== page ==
Chitral District

Chitral District

Chitral fort
Country  Pakistan
Province Khyber Pakhtunkhwa
Capital Chitral
Established 1970
  Total 14,850 km2 (5,730 sq mi)
Population (2014)
  Total 414,000
  Density 25/km2 (60/sq mi)
Time zone PST (UTC+5)
Number of Tehsils 6

Chitral (Urdu: ضلع چترال) is the largest district in the Khyber-Pakhtunkhwa province of Pakistan, covering an area of 14,850 km². It is the northernmost district of Pakistan.[1] It shares a border with Gilgit-Baltistan to the east, with Kunar, Badakshan and Nuristan provinces of Afghanistan to the north and west, and with the Khyber-Pakhtunkhwa districts of Swat and Dir to the south.[2] A narrow strip of Wakhan Corridor separates Chitral from Tajikistan in the north.[3]

Shandur, chitral


Tirich Mir mount chitral
For more details on this topic, see Chitral (princely state).

Chitral shares much of its history and culture with the neighboring Hindu-Kush territories of Gilgit-Baltistan, a region sometimes called "Peristan" because of the common belief in fairies (peri) inhabiting the high mountains.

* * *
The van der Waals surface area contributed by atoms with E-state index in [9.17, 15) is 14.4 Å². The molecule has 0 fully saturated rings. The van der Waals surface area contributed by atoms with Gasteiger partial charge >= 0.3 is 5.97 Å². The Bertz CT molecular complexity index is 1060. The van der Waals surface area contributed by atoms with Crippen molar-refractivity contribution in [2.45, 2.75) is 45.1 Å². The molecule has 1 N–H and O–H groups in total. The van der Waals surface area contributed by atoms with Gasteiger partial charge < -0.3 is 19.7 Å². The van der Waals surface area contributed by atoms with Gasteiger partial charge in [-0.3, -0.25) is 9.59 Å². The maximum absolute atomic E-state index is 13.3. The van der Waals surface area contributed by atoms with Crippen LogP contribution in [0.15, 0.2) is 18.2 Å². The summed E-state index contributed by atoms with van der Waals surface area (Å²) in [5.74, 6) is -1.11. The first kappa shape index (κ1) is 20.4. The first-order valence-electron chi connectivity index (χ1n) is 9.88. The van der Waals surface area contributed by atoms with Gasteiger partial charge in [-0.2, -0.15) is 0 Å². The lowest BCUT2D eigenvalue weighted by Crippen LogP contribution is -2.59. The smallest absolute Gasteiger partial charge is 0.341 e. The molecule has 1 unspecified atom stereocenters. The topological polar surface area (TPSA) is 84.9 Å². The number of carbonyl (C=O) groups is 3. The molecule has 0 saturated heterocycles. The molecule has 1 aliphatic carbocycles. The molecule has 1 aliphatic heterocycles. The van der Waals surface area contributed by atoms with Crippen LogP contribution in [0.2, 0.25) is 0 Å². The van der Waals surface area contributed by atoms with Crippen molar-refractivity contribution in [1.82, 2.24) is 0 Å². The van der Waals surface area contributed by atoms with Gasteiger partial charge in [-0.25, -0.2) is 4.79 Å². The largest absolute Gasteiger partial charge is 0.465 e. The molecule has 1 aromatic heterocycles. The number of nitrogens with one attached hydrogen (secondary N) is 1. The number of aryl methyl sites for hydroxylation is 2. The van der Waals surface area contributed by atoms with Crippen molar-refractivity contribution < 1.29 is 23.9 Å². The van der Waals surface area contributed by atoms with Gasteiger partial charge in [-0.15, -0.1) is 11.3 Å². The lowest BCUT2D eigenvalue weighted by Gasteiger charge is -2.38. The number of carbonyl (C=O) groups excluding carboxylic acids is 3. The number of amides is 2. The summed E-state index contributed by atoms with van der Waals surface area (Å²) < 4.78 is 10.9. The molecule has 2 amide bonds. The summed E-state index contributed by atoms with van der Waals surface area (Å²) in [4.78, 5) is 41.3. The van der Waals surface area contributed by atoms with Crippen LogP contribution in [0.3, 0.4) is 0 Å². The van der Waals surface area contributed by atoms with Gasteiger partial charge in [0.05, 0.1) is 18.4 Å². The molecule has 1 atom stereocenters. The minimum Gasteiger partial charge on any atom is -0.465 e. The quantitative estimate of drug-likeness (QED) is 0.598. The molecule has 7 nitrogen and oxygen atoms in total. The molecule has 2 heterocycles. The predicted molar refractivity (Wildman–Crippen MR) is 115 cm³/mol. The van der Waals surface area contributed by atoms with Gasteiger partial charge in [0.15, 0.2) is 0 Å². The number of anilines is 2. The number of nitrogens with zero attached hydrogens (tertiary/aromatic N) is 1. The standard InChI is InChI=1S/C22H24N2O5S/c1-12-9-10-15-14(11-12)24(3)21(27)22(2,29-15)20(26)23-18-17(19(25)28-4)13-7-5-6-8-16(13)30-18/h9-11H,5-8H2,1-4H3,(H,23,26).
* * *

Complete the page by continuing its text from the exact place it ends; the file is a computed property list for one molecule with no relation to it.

The entire region that now forms the Chitral District was an independent monarchical state until 1895, when the British negotiated a treaty with its hereditary ruler, the Mehtar, under which Chitral became a semi-autonomous princely state within the Indian Empire. Chitral retained this status even after its accession to Pakistan in 1947, only being made an administrative district of Pakistan in 1969.[4]

Topography and access

Chitral is counted amongst the highest regions of the world, sweeping from 1,094 meters at Arandu to 7,726 meters at Tirichmir, and packing over 40 peaks more than 6,100 meters in height. The terrain of Chitral is very mountainous and Tirich Mir (25,289 feet) the highest peak of the Hindu Kush, rises in the north of the district.[5] Around 4.8 per cent of the land is covered by forest and 76 per cent is mountains and glaciers.[6]

Chitral Ayun